30. It is vital that the Government ensures the accuracy and reliability ofPolice Recorded Crime.Police Recorded Crime provides a crucial intelligence resource for the police and informs the operational deployment of police resources. Lax supervision of recorded crime data risks reducing the police's effectiveness in their core role of protecting the public and preventing crime because they cannot deploy resource effectively if they are not aware of the true level and nature of crime.

31. Under-recording or miscategorising crime erodes public trust in the police and undermines the trust and confidence of frontline police officers in police leadership: it creates doubt that the public will be taken seriously when they report a crime.

Misrecording of sexual offences

32. A particular troubling aspect of the evidence heard by the Committee related to the misrecording of sexual offences by means of excessive recourse to 'no-criming' decisions and classifying cases as 'crime-related incidents' (CRI), rather thanrecorded crimes. The IPCC's critical report on the Southwark police's Sapphire Unit's recording of sexual offences in 2008-09,found "officers of all ranks [...] felt under pressure to improve performance and meet targets".[21] It stated that no-criming "benefited the unit's performance statistics" and "the number of serious sexual offences classified as a 'no crime' or as a 'crime related incident' was consistently higher than the MPS [Metropolitan Police Service] average".[22]PC Patrick described to us a more recent analysis of sexual offence recording decisions he conducted in 2013. He suggested that his findings indicatedcontinuing excessive 'no-criming' and CRI-ing of sexual offences.[23]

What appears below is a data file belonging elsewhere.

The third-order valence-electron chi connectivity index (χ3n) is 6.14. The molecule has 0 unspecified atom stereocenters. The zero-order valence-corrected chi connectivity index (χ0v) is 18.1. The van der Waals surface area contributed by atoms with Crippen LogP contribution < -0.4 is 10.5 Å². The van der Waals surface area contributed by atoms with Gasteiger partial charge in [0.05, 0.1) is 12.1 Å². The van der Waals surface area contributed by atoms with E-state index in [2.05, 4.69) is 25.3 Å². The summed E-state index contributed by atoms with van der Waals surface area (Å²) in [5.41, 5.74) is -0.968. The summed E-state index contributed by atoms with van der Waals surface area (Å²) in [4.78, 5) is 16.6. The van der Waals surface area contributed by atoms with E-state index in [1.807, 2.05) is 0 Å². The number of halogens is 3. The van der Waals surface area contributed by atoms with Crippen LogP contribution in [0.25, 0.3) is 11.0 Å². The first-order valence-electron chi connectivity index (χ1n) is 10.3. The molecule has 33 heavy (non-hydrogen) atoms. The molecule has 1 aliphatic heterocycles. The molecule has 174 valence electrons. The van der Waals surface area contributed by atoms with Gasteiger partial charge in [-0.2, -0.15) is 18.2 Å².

33. Sir Bernard Hogan-Howe, the Metropolitan Police Service Commissioner, gave oral evidence to the Home Affairs Committee two weeks after our session with PCPatrick (largely in connection with their inquiry into counter-terrorism). He said then that "[HMIC] inspected our systems in 2012 and found them to be competent and reliable" and "we think that some of the comments that this officer made to the Public Affairs Committee relate to a period of over two years ago when the no crime issue was around 25%".[24] However, when he gave oral evidence to us in January 2014, he added that "some of the concerns that were expressed—for example about the no­criming of rape—are things that for police, and for others, have been a real issue over many years".[25]PC Patrick submitted further evidence,which argued that the concerns were recent, not historic, giving data up to 2012-13.[26]